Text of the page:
The Watchman’s Rattle

When knowledge becomes impossible to acquire, then it is customary for us to turn decisions over to a higher authority, and like it or not, that is pretty much what most Americans have done…most of us rely on our government to distill the salient issues and act on our behalf, which, as we found out, doesn’t always work.

This is the untenable position complexity causes.  We may want to accept personal responsibility, want to take action, but we are paralyzed by our inability to understand all the facts.  Eventually, this leaves us no other option but to depend on others to tell us what is right as well as what is real.” – Rebecca D. Costa, The Watchman’s Rattle

In The Watchman’s Rattle, Rebecca D. Costa attempts to provide us a framework and a hope for how we may, as her subtitle says, think our way out of extinction.  She suggests that both our learned behaviors and our natural limits as humans combine to create a cognitive threshold that individuals and societies rarely break through.  Our challenge, if we prefer life over extinction, is how to break through the cognitive threshold now because we won’t know it is too late until it is too late.

She argues that four supermemes prevent us from seeing solutions to our most pressing problems.  The four supermemes she cites are:

  1. Irrational Opposition.
  2. Personalization of Blame.
  3. Silo Thinking.
  4. Counterfeit Correlation.

Beyond these, she argues we need to embrace the concept of insight and actively work to improve our ability to achieve insights, something our brains can accomplish, but rarely do.

As she searches for ways to improve the likelihood of insight, she references Dr. Michael Merzenich who, “is quick to point to that the first rule governing problem-solving is that we can only draw from what our brains have inherited, experienced, or learned.”  She continues, “This is the raw material for all of our thoughts, ideas, innovations, and solutions–everything we know and imagine…It doesn’t matter how intelligent or creative we are.  The type and amount of content we load into our brains has a large effect on the solutions we can develop to complex problems.”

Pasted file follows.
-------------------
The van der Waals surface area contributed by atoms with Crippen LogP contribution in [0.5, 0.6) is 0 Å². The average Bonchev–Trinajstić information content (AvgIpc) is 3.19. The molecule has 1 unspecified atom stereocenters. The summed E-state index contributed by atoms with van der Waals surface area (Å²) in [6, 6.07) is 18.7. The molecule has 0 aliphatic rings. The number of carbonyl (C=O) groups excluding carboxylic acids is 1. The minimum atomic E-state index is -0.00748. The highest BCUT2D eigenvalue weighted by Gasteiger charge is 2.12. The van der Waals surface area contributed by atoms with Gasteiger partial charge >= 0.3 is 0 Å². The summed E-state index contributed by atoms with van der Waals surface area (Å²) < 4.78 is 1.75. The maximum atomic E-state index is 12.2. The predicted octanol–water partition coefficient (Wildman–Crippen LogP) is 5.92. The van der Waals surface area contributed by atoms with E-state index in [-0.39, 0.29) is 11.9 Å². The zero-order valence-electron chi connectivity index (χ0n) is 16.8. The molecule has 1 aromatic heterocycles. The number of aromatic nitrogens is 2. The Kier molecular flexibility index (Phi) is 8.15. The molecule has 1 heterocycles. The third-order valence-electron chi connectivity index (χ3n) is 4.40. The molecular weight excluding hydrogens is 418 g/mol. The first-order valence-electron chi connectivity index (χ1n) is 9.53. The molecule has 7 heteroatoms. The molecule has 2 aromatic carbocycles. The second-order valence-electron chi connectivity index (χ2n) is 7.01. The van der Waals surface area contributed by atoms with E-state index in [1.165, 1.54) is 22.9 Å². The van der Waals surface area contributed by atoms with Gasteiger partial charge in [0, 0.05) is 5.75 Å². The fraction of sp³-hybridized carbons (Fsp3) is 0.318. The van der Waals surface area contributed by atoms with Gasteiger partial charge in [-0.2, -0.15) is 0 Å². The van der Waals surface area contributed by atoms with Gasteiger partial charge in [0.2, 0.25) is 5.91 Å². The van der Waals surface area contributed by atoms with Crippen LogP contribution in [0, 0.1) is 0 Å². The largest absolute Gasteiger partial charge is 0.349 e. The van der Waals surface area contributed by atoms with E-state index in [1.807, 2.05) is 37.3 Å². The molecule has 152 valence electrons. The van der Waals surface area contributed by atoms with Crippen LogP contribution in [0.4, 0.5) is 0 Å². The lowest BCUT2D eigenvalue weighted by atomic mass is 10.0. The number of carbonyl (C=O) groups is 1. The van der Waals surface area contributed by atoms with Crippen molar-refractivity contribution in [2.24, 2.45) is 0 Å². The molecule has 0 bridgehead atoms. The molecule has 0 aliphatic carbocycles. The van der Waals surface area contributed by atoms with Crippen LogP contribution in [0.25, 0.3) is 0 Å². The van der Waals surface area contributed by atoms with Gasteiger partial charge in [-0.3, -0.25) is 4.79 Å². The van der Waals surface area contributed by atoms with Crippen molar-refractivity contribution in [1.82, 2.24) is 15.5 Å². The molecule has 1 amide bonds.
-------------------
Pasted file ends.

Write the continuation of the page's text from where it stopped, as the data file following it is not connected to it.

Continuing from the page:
In these rapidly changing times, when many organizations seem to be fighting their last battles before extinction, Ms. Costa’s work forces me to recall a C.S. Lewis quote, which read,

The only people who achieve much are those who want knowledge so badly that they seek it while the conditions are still unfavorable. Favorable conditions never come.”

These are not favorable conditions. Yet, we must seek knowledge.

That’s what I’m going to do this week.  What are you going to do to stop the clanging of the watchman’s rattle?


1 thought on “The Watchman’s Rattle”

  1. A Facebook friend posted an article this morning about a “foods that should be banned.” I can’t say I had any basis to disagree with the list, but the arguments were for the most part blatant examples of #1 on your list. They were the equivalent of saying: “Oxygen is used as *rocket fuel* therefore, we should ban its use in respiration!”
    There might be perfectly legitimate reasons to ban that list of chemicals, but those valid arguments were diminished by the flashy, yet nonsensical arguments thrown in for impact.

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